Sorrow and sadness are part of our human existence, both personally and on a global level. In reflecting on grief, I am aware that there is simultaneously a feeling of deep love, if we open ourselves completely to the emotion. Tears have a purifying, rejuvenating, and Light-bearing power, as well as a great capacity to heal. Consider the miracle of the raising of Lazarus. It took a unification of the deepest human expression; first, the tears of Mary and the others gathered there, and then the tears of Jesus, combined with the most all-embracing, highest divinity (Divine Breath, known in Hebrew as ruach). Lazarus was not just lifted from the grave; he was healed as well. (John XI 33-38)Continue reading “Tears of Joy”
Have you ever wondered how life on Earth has managed to survive in the midst of volcanos, ice ages and asteroids? The answer is adaptation. Humans are remarkably adaptable. We’ve been able to adjust to almost any condition on the planet, while continuing to thrive as a civilization.
Think about this:
- No other species lives in such a variety of places, including the Arctic, in deserts, in jungles, at sea, or in barren wastelands.
- No other species has the ability to eat and digest such a wide variety of foods.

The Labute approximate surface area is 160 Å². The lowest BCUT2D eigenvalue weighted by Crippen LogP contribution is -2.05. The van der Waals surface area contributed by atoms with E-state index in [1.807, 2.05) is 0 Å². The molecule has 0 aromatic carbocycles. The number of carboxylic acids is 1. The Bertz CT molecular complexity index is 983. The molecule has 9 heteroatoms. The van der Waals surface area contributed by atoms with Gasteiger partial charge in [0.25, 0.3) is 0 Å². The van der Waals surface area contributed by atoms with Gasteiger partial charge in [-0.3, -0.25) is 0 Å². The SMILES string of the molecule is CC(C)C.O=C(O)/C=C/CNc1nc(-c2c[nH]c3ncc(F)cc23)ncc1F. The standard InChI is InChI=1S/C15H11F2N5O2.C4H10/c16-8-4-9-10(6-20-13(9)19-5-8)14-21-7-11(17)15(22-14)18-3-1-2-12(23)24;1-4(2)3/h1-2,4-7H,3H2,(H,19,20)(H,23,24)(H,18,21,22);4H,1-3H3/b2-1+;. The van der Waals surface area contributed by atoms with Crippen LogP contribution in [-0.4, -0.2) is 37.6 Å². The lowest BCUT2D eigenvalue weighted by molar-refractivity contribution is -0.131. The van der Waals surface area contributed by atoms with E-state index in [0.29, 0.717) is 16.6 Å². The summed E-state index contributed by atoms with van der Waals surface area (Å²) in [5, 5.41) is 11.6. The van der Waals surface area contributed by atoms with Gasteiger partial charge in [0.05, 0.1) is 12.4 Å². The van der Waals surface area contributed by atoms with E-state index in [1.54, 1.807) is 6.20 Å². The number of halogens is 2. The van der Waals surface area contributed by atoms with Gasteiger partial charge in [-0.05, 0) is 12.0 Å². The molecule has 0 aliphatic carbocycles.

- No other species is able to reconstruct their living environment to the degree that humans do.
Charles Darwin said it well: “It is not the strongest or the most intelligent of the species that survives. It is the one that is most adaptable to change.”
Hormesis: The Key to Adaptation
The biological phenomenon of this adaptogenic quality of life is called “hormesis.” The principal pillars of my approach to health are to enhance adaptation, energy transfer efficiency, protection, and reproduction (hormonal health). Perhaps the most important of these is adaptation, but really, they are all interconnected. Everything is networked. Thus, the best approach to health is to support the networks of the body as a whole, to enhance robustness and our ability to auto-regulate and auto-organize at the molecular, cellular, and organ system levels.
This is why adaptogenic formulas are the first step in building and enhancing robust health, and the most important supplemental support you can provide to your body. Every other supplement you take should be secondary to adaptogenic formulations.